Gorham's Disease, also known as Vanishing Bone Disease, is a degenerative bone disease that causes the bones to become extremely brittle, sometimes to the point of breakage. The Galindos learned the disease had already affected Abby's vertebrae and ribs and it was possible the disease could spread to other parts of her body. If left untreated her spine could disintegrate, causing paralysis.
Abby's doctors consulted with physicians around the country who had dealt with Gorham's Disease. Luckily, they were able to acquire the medicine she needed and the family was able to stay in Texas. To combat the fluid in her lungs, Abby had a port and bilateral chest tubes placed. She was treated with a chemotherapy drug and special vitamins to help increase the strength of her bones and decrease the fluid on her lungs.
"Before her diagnosis, Abby was running around and playing like a normal kid," her parents say. "When they started her treatments, she had to be flat on her back. They had a brace made for her. Besides all the pokes, surgeries and medications, getting used to the brace was one of the hardest things. When we looked at it, we wondered how she was ever going to fit in it. It was so tight, we would put it on and she would just cry. But, she had to get used to the brace before we could go home."
Abby was in the hospital for three months. Laurie stayed with her the entire time, and Raymond traveled back and forth, and Abby's younger sister, Raegan, and brothers Dylan and Joseph, came to visit whenever possible.
"Seeing her in pain; it was hard on all of us," Raymond says.
Abby's brace starts underneath her arms and rests on her hips. She must wear it every day for 10 to 12 hours to keep the pressure off her spine or else it could snap. Abby laid in bed, on her back, for six weeks before she was brave enough to sit up and get out of bed into a wheelchair. Her motivation to get up came in the form of trick-or-treating for Halloween.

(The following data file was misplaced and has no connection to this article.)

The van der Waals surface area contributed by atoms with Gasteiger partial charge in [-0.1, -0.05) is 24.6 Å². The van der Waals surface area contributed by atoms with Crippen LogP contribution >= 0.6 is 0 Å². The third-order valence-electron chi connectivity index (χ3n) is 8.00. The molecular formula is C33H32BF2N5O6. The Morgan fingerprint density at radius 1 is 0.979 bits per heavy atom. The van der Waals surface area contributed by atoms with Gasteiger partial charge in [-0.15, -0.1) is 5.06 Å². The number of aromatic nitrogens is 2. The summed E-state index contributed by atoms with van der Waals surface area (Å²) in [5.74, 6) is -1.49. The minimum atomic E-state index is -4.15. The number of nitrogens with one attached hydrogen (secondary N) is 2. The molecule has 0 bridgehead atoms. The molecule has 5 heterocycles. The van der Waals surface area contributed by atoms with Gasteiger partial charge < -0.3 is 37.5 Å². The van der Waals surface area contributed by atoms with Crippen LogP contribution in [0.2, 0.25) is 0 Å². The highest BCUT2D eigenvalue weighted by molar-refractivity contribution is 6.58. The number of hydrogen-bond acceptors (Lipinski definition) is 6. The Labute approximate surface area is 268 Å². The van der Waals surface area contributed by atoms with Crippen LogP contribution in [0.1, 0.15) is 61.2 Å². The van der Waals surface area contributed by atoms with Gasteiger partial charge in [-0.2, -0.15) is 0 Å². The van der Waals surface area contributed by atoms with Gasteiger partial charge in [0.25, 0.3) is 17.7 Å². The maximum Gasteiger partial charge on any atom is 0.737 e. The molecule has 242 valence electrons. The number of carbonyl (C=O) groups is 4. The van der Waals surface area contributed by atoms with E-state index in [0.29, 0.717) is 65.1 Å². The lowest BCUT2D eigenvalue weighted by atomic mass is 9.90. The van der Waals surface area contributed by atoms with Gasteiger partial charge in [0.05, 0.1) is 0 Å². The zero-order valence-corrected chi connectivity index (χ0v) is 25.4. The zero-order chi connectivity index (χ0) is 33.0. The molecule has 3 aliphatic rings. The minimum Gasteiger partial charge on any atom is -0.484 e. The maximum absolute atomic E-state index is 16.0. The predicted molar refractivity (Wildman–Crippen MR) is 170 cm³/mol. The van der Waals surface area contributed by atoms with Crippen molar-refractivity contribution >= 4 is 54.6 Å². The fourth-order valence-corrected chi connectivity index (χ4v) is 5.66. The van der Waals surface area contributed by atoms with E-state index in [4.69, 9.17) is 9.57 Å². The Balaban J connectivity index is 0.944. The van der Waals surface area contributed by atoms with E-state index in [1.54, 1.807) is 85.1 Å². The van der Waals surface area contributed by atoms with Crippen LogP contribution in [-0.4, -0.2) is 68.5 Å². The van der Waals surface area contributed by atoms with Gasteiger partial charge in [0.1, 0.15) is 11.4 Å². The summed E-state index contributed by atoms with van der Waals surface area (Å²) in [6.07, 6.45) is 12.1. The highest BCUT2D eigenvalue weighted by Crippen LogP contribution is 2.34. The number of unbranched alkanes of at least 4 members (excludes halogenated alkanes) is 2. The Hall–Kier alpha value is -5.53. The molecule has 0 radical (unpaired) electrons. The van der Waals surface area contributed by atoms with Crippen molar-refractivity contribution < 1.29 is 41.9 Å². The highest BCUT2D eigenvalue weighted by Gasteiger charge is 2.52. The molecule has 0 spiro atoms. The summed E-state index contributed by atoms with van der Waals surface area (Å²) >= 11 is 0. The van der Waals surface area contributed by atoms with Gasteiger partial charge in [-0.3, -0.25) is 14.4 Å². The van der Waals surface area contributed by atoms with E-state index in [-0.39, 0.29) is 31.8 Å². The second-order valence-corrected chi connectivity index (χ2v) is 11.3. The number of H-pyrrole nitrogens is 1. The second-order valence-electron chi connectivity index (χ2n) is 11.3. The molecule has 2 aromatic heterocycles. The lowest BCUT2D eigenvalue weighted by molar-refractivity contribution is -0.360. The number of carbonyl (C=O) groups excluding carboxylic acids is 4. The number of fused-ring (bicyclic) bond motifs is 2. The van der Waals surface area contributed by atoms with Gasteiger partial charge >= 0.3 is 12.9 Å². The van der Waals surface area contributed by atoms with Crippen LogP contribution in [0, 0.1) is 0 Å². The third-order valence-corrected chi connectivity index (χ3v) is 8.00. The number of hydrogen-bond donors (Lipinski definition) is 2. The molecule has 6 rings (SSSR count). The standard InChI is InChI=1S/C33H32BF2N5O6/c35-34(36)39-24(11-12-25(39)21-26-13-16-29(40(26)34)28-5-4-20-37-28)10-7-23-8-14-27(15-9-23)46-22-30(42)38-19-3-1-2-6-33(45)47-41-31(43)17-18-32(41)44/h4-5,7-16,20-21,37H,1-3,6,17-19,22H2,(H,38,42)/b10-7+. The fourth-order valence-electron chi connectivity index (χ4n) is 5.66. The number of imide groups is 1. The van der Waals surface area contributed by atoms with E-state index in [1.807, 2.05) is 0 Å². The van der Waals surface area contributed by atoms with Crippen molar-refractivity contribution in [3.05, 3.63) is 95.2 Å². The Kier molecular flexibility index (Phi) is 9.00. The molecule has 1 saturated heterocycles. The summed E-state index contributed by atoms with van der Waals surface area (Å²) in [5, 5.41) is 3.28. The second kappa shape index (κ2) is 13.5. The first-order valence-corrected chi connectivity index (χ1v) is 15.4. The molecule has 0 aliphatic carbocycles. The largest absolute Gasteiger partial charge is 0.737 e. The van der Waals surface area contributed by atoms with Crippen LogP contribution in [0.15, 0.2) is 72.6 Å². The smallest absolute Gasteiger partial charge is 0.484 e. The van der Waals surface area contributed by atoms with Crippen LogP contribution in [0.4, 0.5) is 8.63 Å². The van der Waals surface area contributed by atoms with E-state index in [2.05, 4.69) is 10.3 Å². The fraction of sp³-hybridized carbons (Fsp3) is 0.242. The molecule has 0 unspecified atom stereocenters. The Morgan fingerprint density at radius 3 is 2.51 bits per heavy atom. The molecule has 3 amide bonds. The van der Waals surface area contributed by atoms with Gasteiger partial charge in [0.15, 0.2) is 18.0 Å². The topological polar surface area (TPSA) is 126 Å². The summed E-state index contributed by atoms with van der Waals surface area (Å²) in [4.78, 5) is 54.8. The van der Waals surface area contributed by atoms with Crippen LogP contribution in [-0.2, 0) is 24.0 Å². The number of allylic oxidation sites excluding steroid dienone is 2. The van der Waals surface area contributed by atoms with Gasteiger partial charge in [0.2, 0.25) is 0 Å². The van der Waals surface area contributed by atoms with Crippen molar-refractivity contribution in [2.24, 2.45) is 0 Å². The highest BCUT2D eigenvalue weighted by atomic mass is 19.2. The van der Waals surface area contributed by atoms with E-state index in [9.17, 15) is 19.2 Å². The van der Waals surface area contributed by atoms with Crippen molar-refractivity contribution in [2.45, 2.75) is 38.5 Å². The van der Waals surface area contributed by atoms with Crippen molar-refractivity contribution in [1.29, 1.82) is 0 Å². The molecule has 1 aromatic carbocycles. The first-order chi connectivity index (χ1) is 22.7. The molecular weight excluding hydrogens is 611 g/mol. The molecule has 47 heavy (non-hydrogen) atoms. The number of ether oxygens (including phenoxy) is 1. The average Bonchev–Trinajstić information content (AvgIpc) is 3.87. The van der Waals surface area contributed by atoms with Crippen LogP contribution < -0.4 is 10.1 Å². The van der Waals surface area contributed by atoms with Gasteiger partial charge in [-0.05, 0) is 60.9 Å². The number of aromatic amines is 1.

"She would just cry when they would put the brace on her, it was horrifying," Laurie recalls. "The only time she takes it off is when she goes to bed, but she has gotten used to it now."
Last summer, Abby's oncologist stopped her chemo treatments because the fluid on her right lung was remaining steady. The results of a chest x-ray the next month were almost normal. In February, tests showed an accumulation of fluid on one lung, but not enough to take any action so Laurie just watches Abby for breathing problems and chest pains. In September, Abby will undergo another CT scan to reveal how her spine is doing. Until then, she will continue to take daily medication. Her daily medication regimen does not match her youthfulness—vitamin supplements, calcium and her treatment drugs—but her bones are looking better.